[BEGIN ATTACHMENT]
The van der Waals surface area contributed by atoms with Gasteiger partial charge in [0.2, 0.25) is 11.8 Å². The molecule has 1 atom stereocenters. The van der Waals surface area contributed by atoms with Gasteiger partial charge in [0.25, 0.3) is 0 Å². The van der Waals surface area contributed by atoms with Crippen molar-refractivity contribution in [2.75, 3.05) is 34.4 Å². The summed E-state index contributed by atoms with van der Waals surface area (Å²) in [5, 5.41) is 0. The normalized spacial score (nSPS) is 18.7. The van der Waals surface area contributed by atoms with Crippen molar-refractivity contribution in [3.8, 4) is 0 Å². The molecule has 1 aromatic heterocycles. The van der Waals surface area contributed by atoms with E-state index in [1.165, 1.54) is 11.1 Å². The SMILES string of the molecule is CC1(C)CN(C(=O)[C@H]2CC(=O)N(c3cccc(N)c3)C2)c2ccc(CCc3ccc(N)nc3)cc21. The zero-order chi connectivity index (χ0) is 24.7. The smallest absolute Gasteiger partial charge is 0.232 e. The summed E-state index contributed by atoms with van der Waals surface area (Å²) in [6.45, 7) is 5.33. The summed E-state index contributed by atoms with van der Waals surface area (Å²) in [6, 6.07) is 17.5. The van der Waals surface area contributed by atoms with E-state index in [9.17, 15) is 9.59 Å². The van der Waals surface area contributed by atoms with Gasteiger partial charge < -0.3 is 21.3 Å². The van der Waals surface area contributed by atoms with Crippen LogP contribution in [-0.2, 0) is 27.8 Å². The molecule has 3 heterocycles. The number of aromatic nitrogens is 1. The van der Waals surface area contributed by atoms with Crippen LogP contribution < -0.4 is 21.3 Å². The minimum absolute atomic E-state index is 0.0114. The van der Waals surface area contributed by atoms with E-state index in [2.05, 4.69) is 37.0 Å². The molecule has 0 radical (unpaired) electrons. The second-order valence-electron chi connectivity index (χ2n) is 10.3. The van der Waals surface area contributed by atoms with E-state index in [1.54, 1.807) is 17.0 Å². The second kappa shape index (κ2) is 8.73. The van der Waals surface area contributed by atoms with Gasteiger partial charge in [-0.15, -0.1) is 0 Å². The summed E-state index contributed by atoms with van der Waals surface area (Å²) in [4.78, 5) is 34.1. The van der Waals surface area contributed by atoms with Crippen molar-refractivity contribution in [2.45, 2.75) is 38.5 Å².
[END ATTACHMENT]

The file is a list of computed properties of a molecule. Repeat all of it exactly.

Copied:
The van der Waals surface area contributed by atoms with Gasteiger partial charge in [0.2, 0.25) is 11.8 Å². The molecule has 1 atom stereocenters. The van der Waals surface area contributed by atoms with Gasteiger partial charge in [0.25, 0.3) is 0 Å². The van der Waals surface area contributed by atoms with Crippen molar-refractivity contribution in [2.75, 3.05) is 34.4 Å². The summed E-state index contributed by atoms with van der Waals surface area (Å²) in [5, 5.41) is 0. The normalized spacial score (nSPS) is 18.7. The van der Waals surface area contributed by atoms with Crippen molar-refractivity contribution in [3.8, 4) is 0 Å². The molecule has 1 aromatic heterocycles. The van der Waals surface area contributed by atoms with E-state index in [1.165, 1.54) is 11.1 Å². The SMILES string of the molecule is CC1(C)CN(C(=O)[C@H]2CC(=O)N(c3cccc(N)c3)C2)c2ccc(CCc3ccc(N)nc3)cc21. The zero-order chi connectivity index (χ0) is 24.7. The smallest absolute Gasteiger partial charge is 0.232 e. The summed E-state index contributed by atoms with van der Waals surface area (Å²) in [6.45, 7) is 5.33. The summed E-state index contributed by atoms with van der Waals surface area (Å²) in [6, 6.07) is 17.5. The van der Waals surface area contributed by atoms with E-state index in [9.17, 15) is 9.59 Å². The van der Waals surface area contributed by atoms with Gasteiger partial charge < -0.3 is 21.3 Å². The van der Waals surface area contributed by atoms with Crippen LogP contribution in [-0.2, 0) is 27.8 Å². The molecule has 3 heterocycles. The number of aromatic nitrogens is 1. The van der Waals surface area contributed by atoms with Crippen LogP contribution < -0.4 is 21.3 Å². The minimum absolute atomic E-state index is 0.0114. The van der Waals surface area contributed by atoms with E-state index in [2.05, 4.69) is 37.0 Å². The molecule has 0 radical (unpaired) electrons. The second-order valence-electron chi connectivity index (χ2n) is 10.3. The van der Waals surface area contributed by atoms with E-state index in [1.54, 1.807) is 17.0 Å². The second kappa shape index (κ2) is 8.73. The van der Waals surface area contributed by atoms with Gasteiger partial charge in [-0.15, -0.1) is 0 Å². The summed E-state index contributed by atoms with van der Waals surface area (Å²) in [4.78, 5) is 34.1. The van der Waals surface area contributed by atoms with Crippen molar-refractivity contribution in [2.45, 2.75) is 38.5 Å².